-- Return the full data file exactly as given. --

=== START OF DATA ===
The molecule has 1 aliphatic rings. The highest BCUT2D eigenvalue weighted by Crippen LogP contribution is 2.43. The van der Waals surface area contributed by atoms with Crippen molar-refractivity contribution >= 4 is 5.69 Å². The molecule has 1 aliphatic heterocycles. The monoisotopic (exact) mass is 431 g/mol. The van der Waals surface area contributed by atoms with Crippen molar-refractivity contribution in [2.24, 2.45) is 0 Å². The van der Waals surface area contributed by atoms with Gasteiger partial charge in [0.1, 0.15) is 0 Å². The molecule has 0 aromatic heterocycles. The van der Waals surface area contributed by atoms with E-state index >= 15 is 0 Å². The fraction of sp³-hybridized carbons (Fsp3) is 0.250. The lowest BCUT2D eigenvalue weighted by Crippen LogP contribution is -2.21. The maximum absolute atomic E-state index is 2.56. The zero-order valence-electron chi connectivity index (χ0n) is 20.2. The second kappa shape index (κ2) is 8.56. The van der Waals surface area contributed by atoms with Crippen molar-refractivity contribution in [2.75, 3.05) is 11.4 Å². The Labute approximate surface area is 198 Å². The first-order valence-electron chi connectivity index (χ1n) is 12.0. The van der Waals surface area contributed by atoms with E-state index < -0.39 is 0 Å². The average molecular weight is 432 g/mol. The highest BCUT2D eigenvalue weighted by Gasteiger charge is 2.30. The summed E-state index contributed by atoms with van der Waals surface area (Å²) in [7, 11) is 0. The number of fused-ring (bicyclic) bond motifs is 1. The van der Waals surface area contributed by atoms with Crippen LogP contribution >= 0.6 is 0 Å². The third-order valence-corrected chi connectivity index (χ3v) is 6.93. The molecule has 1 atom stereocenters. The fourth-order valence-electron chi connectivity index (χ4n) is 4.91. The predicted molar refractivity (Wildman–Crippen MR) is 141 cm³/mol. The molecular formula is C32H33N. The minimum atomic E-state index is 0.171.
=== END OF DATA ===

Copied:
The molecule has 1 aliphatic rings. The highest BCUT2D eigenvalue weighted by Crippen LogP contribution is 2.43. The van der Waals surface area contributed by atoms with Crippen molar-refractivity contribution >= 4 is 5.69 Å². The molecule has 1 aliphatic heterocycles. The monoisotopic (exact) mass is 431 g/mol. The van der Waals surface area contributed by atoms with Crippen molar-refractivity contribution in [2.24, 2.45) is 0 Å². The van der Waals surface area contributed by atoms with Gasteiger partial charge in [0.1, 0.15) is 0 Å². The molecule has 0 aromatic heterocycles. The van der Waals surface area contributed by atoms with E-state index >= 15 is 0 Å². The fraction of sp³-hybridized carbons (Fsp3) is 0.250. The lowest BCUT2D eigenvalue weighted by Crippen LogP contribution is -2.21. The maximum absolute atomic E-state index is 2.56. The zero-order valence-electron chi connectivity index (χ0n) is 20.2. The second kappa shape index (κ2) is 8.56. The van der Waals surface area contributed by atoms with Crippen molar-refractivity contribution in [2.75, 3.05) is 11.4 Å². The Labute approximate surface area is 198 Å². The first-order valence-electron chi connectivity index (χ1n) is 12.0. The van der Waals surface area contributed by atoms with E-state index < -0.39 is 0 Å². The average molecular weight is 432 g/mol. The highest BCUT2D eigenvalue weighted by Gasteiger charge is 2.30. The summed E-state index contributed by atoms with van der Waals surface area (Å²) in [7, 11) is 0. The number of fused-ring (bicyclic) bond motifs is 1. The van der Waals surface area contributed by atoms with Crippen LogP contribution >= 0.6 is 0 Å². The third-order valence-corrected chi connectivity index (χ3v) is 6.93. The molecule has 1 atom stereocenters. The fourth-order valence-electron chi connectivity index (χ4n) is 4.91. The predicted molar refractivity (Wildman–Crippen MR) is 141 cm³/mol. The molecular formula is C32H33N. The minimum atomic E-state index is 0.171.